Anyway to restrict admin privileges rather than giving them access to everything? For example in most other platforms you can add a user to the admin panel solely for the design permissions without having to give them access to every feature or allow people administrator access for the vast majority of features but prevent a complete forum backup from being downloaded or created, major system settings from being changed, etc.
At the very least on Discourse official hosted installations I’d highly prefer the “Account Management” section not be open to every administrator as it contains payment information and the ability to modify subscription settings for the hosting.
I know it’s been mentioned in similar topics before “don’t make someone an admin/mod if you don’t trust them” – in some communities it’s harder than others to do that. For example ones run by volunteers compared to paid staff. However that argument isn’t the main point, if someone’s account is compromised (Could be anything from their email address being social engineered, their password being captured by malicious software, they reuse a password from another breached site, etc) which isn’t all that difficult without multi-factor authentication in place, then they’d have a whole lot of access.
In designing the security architecture we go by the popular principle of least privilege being the safest way to operate and to always assume a breach is possible so do your best to mitigate the fallout as well, not just look only at preventing the breach from happening. That way you’re more prepared. So by that principle you want users to have access only to the abilities they need to perform their job. (You don’t need a retail clerk to be able to download software to the POS system, they should only have access to the actions necessary for their job)
Once the forum settings have been decided, they rarely need to be changed/updated, so it’s not a privilege most administrators would need on a regular basis, once a design is implemented and tested it’s unlikely to change often so not a setting either that people would need often, payment details (especially last four digits and expiration date which are sensitive records, and enough to social engineer accounts with) are also not something every administrator would need access to. Could go on and on I’m sure.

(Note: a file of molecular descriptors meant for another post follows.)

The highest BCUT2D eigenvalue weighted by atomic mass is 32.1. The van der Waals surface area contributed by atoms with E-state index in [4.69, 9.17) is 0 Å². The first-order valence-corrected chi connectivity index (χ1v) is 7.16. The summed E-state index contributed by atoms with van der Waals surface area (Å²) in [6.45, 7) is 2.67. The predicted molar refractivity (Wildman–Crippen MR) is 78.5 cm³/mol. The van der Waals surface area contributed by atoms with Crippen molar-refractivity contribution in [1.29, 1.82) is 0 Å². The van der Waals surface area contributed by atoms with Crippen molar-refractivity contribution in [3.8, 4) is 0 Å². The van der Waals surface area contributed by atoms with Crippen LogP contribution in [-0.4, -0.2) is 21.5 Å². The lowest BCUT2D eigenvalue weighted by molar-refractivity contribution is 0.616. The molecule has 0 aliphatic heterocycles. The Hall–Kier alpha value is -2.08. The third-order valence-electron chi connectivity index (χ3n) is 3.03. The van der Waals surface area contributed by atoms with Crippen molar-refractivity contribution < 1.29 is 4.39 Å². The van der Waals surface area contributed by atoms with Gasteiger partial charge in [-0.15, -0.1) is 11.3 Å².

An example of what we’d do in Xenforo would be have a super administrator account, set the privileges to each admin suited to their roles, even for the main ones that normally would have full access, if it’s not being updated we disabled access for any administrator to it, including myself. Then disabled the super admin access (it is something you had to update in the config.php on the server) so it could not be changed via the admin panel. That way, even in the event of a an admin’s account being breached, it wouldn’t have huge repercussions as they wouldn’t get full access to everything. They’d need to compromise the server as well to make themselves a super admin, and at that point they’d have access to the database anyway so it’s the worst case scenario there.
On Discourse though if any administrator is compromised (at least how I understand it, haven’t added an administrator since I last used it a year ago, current one still waiting on migration) then they’d be able to do a full backup of the forum, install a test version of Discourse, and compromise all the users. Disable SSL, change the CSS/templates to capture login information of members. Cancel subscription, disable the site.
Granted, keeping recent backups would mitigate data loss, but having administrator restrictions in place would help limit the scope of the damage greatly. These aren’t all hypothetical situations, it’s based breaches that have occurred on many forums in the past, both big and small.